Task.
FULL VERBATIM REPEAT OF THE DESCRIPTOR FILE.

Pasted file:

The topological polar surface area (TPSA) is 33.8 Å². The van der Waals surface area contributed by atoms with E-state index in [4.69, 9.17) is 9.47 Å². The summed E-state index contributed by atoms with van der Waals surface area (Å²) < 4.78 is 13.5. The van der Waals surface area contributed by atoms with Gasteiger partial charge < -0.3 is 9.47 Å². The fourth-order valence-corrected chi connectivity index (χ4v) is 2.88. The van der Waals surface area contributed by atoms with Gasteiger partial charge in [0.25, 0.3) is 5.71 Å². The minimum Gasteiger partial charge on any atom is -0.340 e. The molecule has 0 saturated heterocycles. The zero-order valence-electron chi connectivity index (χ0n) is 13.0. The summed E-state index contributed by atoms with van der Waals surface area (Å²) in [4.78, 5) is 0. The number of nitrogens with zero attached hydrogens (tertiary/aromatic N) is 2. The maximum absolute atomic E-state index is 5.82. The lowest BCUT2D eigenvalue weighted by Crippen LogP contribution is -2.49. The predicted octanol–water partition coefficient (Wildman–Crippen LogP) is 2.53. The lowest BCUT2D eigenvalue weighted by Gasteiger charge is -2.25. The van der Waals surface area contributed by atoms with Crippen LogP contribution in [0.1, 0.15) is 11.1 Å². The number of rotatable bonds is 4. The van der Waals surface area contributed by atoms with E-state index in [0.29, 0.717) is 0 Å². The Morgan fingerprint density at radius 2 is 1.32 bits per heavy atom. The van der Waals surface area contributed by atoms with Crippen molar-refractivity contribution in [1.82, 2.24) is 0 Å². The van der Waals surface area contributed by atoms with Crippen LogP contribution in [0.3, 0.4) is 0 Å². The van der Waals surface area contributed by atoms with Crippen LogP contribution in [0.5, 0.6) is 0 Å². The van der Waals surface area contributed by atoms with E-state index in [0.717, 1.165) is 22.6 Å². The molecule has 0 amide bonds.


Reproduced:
The topological polar surface area (TPSA) is 33.8 Å². The van der Waals surface area contributed by atoms with E-state index in [4.69, 9.17) is 9.47 Å². The summed E-state index contributed by atoms with van der Waals surface area (Å²) < 4.78 is 13.5. The van der Waals surface area contributed by atoms with Gasteiger partial charge < -0.3 is 9.47 Å². The fourth-order valence-corrected chi connectivity index (χ4v) is 2.88. The van der Waals surface area contributed by atoms with Gasteiger partial charge in [0.25, 0.3) is 5.71 Å². The minimum Gasteiger partial charge on any atom is -0.340 e. The molecule has 0 saturated heterocycles. The zero-order valence-electron chi connectivity index (χ0n) is 13.0. The summed E-state index contributed by atoms with van der Waals surface area (Å²) in [4.78, 5) is 0. The number of nitrogens with zero attached hydrogens (tertiary/aromatic N) is 2. The maximum absolute atomic E-state index is 5.82. The lowest BCUT2D eigenvalue weighted by Crippen LogP contribution is -2.49. The predicted octanol–water partition coefficient (Wildman–Crippen LogP) is 2.53. The lowest BCUT2D eigenvalue weighted by Gasteiger charge is -2.25. The van der Waals surface area contributed by atoms with Crippen LogP contribution in [0.1, 0.15) is 11.1 Å². The number of rotatable bonds is 4. The van der Waals surface area contributed by atoms with E-state index in [0.29, 0.717) is 0 Å². The Morgan fingerprint density at radius 2 is 1.32 bits per heavy atom. The van der Waals surface area contributed by atoms with Crippen molar-refractivity contribution in [1.82, 2.24) is 0 Å². The van der Waals surface area contributed by atoms with Crippen LogP contribution in [0.3, 0.4) is 0 Å². The van der Waals surface area contributed by atoms with Crippen LogP contribution in [0.5, 0.6) is 0 Å². The van der Waals surface area contributed by atoms with E-state index in [0.717, 1.165) is 22.6 Å². The molecule has 0 amide bonds.